Lear’s Common Family Issues

King Lear’s relationships with Regan and Goneril is a heightened version of the common family power struggle. As children get older, the parent child relationship changes drastically and it is up to both parties to work together to maintain peaceful playing ground. However, as opinions differ and the child grows more into their own version of self, they often stray from the once close relationship with their parent and separate themselves in order to establish their own beliefs. This separation is the root of Lear’s family issues and others. Beginning in act one when Lear demands his daughter proclaim their love for him in order to gain his approval and then his kingdom, when Cordelia admits to only caring for Lear a normal amount, she is disowned and virtually kicked out of the family. Now, Lear has already lost one daughter by his own will and he is unknowingly about to lose two more as they separate themselves from him.

Later, Lear is blindsided by Regan and Goneril when both do not permit him to stay in their castles if he keeps all his guards. This powerful move by the daughters had been in the works since Lear created the initial separation of his family when he needed a declaration of love to qualify for land. Lear did not make any efforts to save his relationship with any of his daughters and even swore revenge on them when he said, ” I will have such revenges on you both/ That all the world shall- I will do such things-/ What they are yet I know not, but they shall be/ The terrors of the Earth!” (II.iv. 320-323). Although Lear never attempted to rekindle his relationship with Cordelia, he worsened his issues with Regan and Goneril by swearing terrible revenge on them. Regan and Goneril both stood by their own beliefs which caused strife with Lear as he had lost some of his power. The power struggle that Lear faced with Regan and Goneril is reflected in less serious ways such as the child taking their car out when the parent disagrees or phone usage, but it is still applicable. The opinions on many family issues vary depending on the situation and parent-child relationship but many problems can be traced back to the initial separation when establishing beliefs.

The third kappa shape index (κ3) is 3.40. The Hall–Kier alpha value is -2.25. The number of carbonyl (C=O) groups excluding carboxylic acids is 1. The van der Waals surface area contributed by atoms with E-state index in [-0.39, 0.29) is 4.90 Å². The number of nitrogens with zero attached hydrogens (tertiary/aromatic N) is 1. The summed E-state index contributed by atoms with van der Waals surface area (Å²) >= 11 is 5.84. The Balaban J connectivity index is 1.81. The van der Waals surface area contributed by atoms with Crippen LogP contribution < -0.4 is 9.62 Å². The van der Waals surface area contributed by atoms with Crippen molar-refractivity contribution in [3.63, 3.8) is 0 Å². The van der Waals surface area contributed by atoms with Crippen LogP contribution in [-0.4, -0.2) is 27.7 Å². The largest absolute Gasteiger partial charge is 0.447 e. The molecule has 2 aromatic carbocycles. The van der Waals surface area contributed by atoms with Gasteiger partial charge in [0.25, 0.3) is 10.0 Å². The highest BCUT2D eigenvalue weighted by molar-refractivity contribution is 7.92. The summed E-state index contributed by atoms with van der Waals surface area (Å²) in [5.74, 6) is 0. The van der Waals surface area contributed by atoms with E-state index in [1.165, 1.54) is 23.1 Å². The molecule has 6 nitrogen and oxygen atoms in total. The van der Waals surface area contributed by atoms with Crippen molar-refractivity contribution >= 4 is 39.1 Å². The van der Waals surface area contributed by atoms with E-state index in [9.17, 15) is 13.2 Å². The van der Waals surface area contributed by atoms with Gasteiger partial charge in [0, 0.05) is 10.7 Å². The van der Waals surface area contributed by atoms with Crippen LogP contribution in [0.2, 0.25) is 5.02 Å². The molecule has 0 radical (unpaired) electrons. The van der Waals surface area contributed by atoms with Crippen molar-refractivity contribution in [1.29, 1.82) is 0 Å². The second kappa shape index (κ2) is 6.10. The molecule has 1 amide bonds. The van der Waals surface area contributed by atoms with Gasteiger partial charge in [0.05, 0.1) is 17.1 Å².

4 thoughts on “Lear’s Common Family Issues

  1. ZACHARY B

    I like how you connected family ties with power from a play to actual reality, as beliefs tend to stand in the way of family agreements in reality. Lear being blindsided was over a matter of beliefs and beliefs his daughters couldn’t obtain without the power of there king father. Power also can be conveyed as something that can tear relationships and I like how you mentioned that in your own wording in your blog post as well. Power isn’t something a single individual can manage and the growth towards madness is displayed through multiple characters due to the thematic idea of power within the play. This was well written and I thoroughly agree and like the way you structured your blog post.

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  2. cassie m

    I think this is really interesting! While this play may not seem very applicable to modern life on the surface, it clearly is! Especially as we grow old, our beliefs often shift and usually differ between generations, just as Goneril and Regan believe they should have more say and power while Lear disagrees, modern families often disagree about similar things. Such as the age-old belief of having an older man be in charge of a household.

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  3. AVERY M

    I think that this principle is interesting in the context of King Lear. The idea of the parent/child binary reversing is common in literature and life, but seems to affect these characters in ways more extreme than in typical situations. Lear, though part of him knows that he is growing old and mad, misses that part of him that is a father. He is thrown off by the change in dynamic, which is think is really interesting and true in the way you put it in your post.

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  4. Sarah K

    I wrote about something similar in my blog post but with the theme of gender roles. I like how you took the same idea and connected it to family binaries, it shows how a lot of the themes in the play are interconnected. I also really liked how you connected it to the present day because sometimes it seems like we would not be able to connect to something written so long ago but actually, things are very similar.

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